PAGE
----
Experience report: Linux pwm-ir-tx accuracy/reliability

By David Röthlisberger. Tweet your comments @drothlis.

Published 12 Mar 2023.

At Stb-tester we send infrared remote-control signals to test TVs and set-top-boxes; and we analyse the video output from the device-under-test to verify that it is behaving correctly. For this automated testing to be viable at scale, it’s crucial that we can rely on our remote-control emulation to be 100% accurate.

For many years we have used LIRC’s ftdix user-space driver which offloads the entire signal to an external USB device. Recently we started experimenting with the in-kernel pwm-ir-tx driver; the PWM hardware will generate the carrier signal by switching the infrared output on & off at the desired frequency (say 38kHz), but the CPU needs to be involved to start & stop this carrier signal at the beginning & end of each “pulse” — these pulses or the spaces between them can be as short as 200µs. If the duration of these pulses and spaces isn’t accurate enough, the receiver might not recognize the signal.

We have a pretty decent test-bench for testing the accuracy/reliability of sent IR signals, where we can send say 500,000 IR signals and we can verify that each & every one of them had the desired effect on the receiver (e.g. a Roku set-top-box). For more details of the test-bench see https://stb-tester.com/blog/2016/05/26/ir-post-mortem (you could set this up cheaply with stb-tester and a v4l2 HDMI capture device).

On its own, pwm-ir-tx works well enough. But when the system is under load, the accuracy drops drastically. Our system needs to run video-capture processes, a WebRTC client, etc. which I guess cause loads of interrupts and general competition for CPU time. Under normal usage our load average is around 4.5 (it’s a quad-core CPU) and context switches 16-19kHz.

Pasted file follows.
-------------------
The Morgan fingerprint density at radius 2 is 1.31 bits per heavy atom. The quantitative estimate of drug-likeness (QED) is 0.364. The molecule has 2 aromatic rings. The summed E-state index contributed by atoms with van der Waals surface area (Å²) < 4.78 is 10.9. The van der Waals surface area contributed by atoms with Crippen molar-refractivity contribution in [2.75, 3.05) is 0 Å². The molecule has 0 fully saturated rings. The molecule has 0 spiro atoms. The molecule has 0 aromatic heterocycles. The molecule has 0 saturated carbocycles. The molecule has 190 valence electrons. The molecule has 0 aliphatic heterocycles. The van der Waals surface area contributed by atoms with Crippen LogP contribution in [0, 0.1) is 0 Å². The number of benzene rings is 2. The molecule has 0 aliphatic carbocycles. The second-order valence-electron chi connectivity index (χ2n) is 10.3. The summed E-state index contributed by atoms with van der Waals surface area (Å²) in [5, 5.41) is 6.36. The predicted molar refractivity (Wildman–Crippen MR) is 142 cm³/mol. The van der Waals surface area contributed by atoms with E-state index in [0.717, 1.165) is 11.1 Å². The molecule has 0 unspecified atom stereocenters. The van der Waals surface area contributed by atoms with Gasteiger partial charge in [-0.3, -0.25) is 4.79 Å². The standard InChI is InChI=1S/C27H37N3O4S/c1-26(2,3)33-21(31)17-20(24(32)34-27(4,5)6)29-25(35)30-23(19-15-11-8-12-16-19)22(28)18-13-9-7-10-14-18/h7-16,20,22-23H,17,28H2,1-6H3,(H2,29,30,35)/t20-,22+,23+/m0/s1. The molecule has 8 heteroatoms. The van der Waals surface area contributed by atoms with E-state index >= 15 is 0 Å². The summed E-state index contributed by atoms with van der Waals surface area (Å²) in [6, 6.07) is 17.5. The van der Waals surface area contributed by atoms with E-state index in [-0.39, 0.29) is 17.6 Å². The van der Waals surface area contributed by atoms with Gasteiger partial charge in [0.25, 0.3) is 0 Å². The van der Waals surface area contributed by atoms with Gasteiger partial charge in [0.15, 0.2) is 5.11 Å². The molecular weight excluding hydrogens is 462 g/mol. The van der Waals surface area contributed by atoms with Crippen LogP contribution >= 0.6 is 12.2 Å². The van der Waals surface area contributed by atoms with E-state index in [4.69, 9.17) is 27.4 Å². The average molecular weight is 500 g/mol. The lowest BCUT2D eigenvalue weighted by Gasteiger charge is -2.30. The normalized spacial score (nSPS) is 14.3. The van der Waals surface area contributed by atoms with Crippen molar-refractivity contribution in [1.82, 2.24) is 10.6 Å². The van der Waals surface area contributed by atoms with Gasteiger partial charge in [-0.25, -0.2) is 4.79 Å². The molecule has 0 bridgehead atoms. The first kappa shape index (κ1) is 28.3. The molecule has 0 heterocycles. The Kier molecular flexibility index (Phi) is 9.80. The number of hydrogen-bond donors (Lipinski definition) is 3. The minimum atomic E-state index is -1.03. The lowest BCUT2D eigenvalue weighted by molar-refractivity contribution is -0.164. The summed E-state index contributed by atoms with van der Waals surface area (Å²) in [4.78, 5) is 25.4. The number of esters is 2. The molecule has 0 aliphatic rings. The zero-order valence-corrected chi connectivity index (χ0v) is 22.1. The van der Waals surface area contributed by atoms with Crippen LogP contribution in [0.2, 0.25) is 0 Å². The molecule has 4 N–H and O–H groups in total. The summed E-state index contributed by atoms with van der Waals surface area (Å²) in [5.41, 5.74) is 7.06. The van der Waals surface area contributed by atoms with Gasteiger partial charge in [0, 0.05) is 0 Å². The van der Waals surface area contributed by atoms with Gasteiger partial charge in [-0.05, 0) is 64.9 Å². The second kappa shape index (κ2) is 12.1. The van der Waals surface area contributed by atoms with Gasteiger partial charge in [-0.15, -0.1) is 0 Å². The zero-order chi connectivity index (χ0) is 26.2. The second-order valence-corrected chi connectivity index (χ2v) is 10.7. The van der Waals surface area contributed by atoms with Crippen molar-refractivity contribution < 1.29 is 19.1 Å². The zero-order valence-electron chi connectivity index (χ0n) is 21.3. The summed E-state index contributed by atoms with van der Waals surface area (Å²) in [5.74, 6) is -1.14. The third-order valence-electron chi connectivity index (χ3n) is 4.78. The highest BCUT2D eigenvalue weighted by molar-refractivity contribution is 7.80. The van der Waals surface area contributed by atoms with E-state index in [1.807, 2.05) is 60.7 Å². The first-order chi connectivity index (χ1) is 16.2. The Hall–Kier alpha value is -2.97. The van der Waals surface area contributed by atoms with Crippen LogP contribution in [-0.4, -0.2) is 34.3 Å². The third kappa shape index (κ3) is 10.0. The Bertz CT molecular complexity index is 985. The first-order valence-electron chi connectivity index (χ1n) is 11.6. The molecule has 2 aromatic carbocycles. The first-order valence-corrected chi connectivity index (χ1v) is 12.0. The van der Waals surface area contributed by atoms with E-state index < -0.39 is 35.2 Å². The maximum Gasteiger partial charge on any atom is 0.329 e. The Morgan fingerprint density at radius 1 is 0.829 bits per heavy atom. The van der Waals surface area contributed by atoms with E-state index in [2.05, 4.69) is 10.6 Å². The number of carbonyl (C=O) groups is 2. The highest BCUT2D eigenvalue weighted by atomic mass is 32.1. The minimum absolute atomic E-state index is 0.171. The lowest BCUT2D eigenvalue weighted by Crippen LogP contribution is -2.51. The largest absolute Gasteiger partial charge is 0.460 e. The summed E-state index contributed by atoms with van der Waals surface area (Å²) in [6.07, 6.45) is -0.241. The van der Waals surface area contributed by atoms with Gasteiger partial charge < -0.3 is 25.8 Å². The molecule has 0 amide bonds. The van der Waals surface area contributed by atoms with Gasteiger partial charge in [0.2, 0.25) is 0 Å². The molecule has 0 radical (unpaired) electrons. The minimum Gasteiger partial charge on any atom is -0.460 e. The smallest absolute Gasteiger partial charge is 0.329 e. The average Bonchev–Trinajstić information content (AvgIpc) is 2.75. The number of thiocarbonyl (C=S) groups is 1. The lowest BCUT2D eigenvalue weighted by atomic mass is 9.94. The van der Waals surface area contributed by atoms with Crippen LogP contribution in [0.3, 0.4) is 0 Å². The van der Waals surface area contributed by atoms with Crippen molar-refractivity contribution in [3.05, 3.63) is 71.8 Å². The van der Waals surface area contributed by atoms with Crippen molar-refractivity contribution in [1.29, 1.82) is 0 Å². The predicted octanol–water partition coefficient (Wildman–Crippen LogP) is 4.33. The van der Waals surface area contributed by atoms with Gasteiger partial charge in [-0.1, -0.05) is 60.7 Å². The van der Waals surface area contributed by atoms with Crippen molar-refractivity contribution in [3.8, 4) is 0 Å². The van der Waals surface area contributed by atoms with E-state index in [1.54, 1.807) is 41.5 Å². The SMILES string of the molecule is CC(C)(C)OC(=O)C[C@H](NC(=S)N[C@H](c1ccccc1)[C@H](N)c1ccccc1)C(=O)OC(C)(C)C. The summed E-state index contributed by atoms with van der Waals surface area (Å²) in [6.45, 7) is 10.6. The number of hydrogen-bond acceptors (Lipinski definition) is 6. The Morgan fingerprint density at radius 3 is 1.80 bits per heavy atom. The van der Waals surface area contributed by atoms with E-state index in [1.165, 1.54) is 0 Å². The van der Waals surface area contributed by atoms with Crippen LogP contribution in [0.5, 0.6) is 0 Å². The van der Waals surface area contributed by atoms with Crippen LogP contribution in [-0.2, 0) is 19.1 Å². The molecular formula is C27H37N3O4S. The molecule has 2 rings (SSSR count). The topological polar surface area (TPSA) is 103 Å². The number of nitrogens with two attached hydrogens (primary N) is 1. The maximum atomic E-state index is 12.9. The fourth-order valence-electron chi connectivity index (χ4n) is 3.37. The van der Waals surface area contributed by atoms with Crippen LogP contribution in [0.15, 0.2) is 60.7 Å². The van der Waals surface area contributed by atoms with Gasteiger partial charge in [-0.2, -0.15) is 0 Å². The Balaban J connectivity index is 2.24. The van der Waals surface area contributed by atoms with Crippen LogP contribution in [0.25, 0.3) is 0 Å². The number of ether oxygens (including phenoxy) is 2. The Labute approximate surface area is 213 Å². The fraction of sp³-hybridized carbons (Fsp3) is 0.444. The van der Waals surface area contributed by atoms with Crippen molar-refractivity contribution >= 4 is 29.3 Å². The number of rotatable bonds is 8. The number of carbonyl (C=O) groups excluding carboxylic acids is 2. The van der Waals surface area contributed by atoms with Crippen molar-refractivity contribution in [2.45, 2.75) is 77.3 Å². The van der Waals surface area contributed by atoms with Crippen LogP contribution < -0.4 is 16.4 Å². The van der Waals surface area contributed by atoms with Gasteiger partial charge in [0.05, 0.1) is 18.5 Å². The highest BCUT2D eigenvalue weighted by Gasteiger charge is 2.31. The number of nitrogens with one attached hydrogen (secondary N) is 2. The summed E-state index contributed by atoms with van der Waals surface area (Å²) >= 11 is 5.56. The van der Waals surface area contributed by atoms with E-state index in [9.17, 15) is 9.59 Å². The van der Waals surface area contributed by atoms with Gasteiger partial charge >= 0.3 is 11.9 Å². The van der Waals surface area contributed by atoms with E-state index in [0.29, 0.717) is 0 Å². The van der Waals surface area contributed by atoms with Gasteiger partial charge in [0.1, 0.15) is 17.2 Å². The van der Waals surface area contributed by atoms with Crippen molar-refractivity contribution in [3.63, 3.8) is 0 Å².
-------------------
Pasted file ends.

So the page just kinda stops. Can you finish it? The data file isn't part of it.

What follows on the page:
We tried many things to make the IR signals reliable with pwm-ir-tx under these conditions. All of the following experiments didn’t work, with at least 2% of IR signals failing (often much worse). “Failing” means that the device receiving these signals didn’t recognize them:

In the end, the only thing that worked was all of these changes together:

Under that configuration, we successfully sent 500,000 IR signals without any failures (aka “missed keypresses” on the Roku) but it sucks to dedicate an entire CPU to such a trivial task.

I found this stackexchange answer helpful (bold emphasis mine):

The smallest time you can wait for with nanosleep() is driven by several factors:

With a default timer slack value of 50 µs, even when calling nanosleep with 0 ns or 1 ns duration you effectively wait for 50 µs or so, by default, if your process runs under normal (OTHER) scheduling.

You can disable the timer slack mechanism via a prctl() call or by running your process under a realtime scheduling class.

However, a nanosleep call then still yields a voluntary context switch, which takes 3 µs or so, depending on your hardware.

We use SCHED_FIFO so timer slack should be disabled; that leaves context-switch time and timer accuracy.

See also the kernel documentation on the various delay / sleep functions.

Possible future work:

In a private email exchange, Sean Young (Linux kernel infrared maintainer) said:

pwm-ir-tx is not great, I agree. gpio-ir-tx should be very accurate. However, that holds a cpu core for the duration of the send, which is not good. It does not play nicely with other parts of the kernel (e.g. the realtime patches).

With pwm-ir-tx the hope was that it would replace gpio-ir-tx without holding a cpu core. In reality it does not work well enough, scheduling is just not predictable enough for this. We could just hold the cpu while sending with pwm-ir-tx, but then it’s just not worth it to use pwm, might as well use gpio-ir-tx, the cpu is busy spinning anyway.